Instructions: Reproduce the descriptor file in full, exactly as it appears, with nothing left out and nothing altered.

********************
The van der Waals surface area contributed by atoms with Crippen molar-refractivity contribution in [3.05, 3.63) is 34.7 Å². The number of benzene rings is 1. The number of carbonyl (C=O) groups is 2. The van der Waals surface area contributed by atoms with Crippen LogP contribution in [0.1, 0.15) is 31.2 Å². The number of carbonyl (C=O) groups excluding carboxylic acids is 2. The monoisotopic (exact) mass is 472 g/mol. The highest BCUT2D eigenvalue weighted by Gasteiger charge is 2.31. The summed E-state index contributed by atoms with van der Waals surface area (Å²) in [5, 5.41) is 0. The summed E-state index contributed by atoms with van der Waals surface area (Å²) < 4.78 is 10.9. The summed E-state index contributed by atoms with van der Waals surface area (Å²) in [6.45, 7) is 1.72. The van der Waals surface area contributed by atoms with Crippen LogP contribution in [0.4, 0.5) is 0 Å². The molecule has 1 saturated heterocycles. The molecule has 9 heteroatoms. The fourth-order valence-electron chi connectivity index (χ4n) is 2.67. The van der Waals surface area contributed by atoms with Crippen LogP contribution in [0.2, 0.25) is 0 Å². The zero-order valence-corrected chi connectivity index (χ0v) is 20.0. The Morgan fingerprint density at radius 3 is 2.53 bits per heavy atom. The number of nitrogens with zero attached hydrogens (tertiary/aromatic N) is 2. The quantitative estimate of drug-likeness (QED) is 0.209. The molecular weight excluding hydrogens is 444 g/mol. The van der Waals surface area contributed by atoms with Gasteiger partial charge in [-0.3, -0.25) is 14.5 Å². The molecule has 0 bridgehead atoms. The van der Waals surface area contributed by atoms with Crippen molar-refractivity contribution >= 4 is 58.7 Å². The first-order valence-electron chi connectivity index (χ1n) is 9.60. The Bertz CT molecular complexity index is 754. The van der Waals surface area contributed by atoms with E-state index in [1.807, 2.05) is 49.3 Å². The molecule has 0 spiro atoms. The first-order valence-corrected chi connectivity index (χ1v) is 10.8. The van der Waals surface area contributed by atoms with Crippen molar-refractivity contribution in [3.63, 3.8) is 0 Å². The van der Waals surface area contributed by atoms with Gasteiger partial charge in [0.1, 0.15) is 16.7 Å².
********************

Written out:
The van der Waals surface area contributed by atoms with Crippen molar-refractivity contribution in [3.05, 3.63) is 34.7 Å². The number of benzene rings is 1. The number of carbonyl (C=O) groups is 2. The van der Waals surface area contributed by atoms with Crippen LogP contribution in [0.1, 0.15) is 31.2 Å². The number of carbonyl (C=O) groups excluding carboxylic acids is 2. The monoisotopic (exact) mass is 472 g/mol. The highest BCUT2D eigenvalue weighted by Gasteiger charge is 2.31. The summed E-state index contributed by atoms with van der Waals surface area (Å²) in [5, 5.41) is 0. The summed E-state index contributed by atoms with van der Waals surface area (Å²) < 4.78 is 10.9. The summed E-state index contributed by atoms with van der Waals surface area (Å²) in [6.45, 7) is 1.72. The van der Waals surface area contributed by atoms with Crippen LogP contribution in [0.4, 0.5) is 0 Å². The molecule has 1 saturated heterocycles. The molecule has 9 heteroatoms. The fourth-order valence-electron chi connectivity index (χ4n) is 2.67. The van der Waals surface area contributed by atoms with Crippen LogP contribution in [0.2, 0.25) is 0 Å². The zero-order valence-corrected chi connectivity index (χ0v) is 20.0. The Morgan fingerprint density at radius 3 is 2.53 bits per heavy atom. The number of nitrogens with zero attached hydrogens (tertiary/aromatic N) is 2. The quantitative estimate of drug-likeness (QED) is 0.209. The molecular weight excluding hydrogens is 444 g/mol. The van der Waals surface area contributed by atoms with Gasteiger partial charge in [-0.3, -0.25) is 14.5 Å². The molecule has 0 bridgehead atoms. The van der Waals surface area contributed by atoms with Crippen molar-refractivity contribution >= 4 is 58.7 Å². The first-order valence-electron chi connectivity index (χ1n) is 9.60. The Bertz CT molecular complexity index is 754. The van der Waals surface area contributed by atoms with E-state index in [1.807, 2.05) is 49.3 Å². The molecule has 0 spiro atoms. The first-order valence-corrected chi connectivity index (χ1v) is 10.8. The van der Waals surface area contributed by atoms with Crippen molar-refractivity contribution in [3.63, 3.8) is 0 Å². The van der Waals surface area contributed by atoms with Gasteiger partial charge in [0.1, 0.15) is 16.7 Å².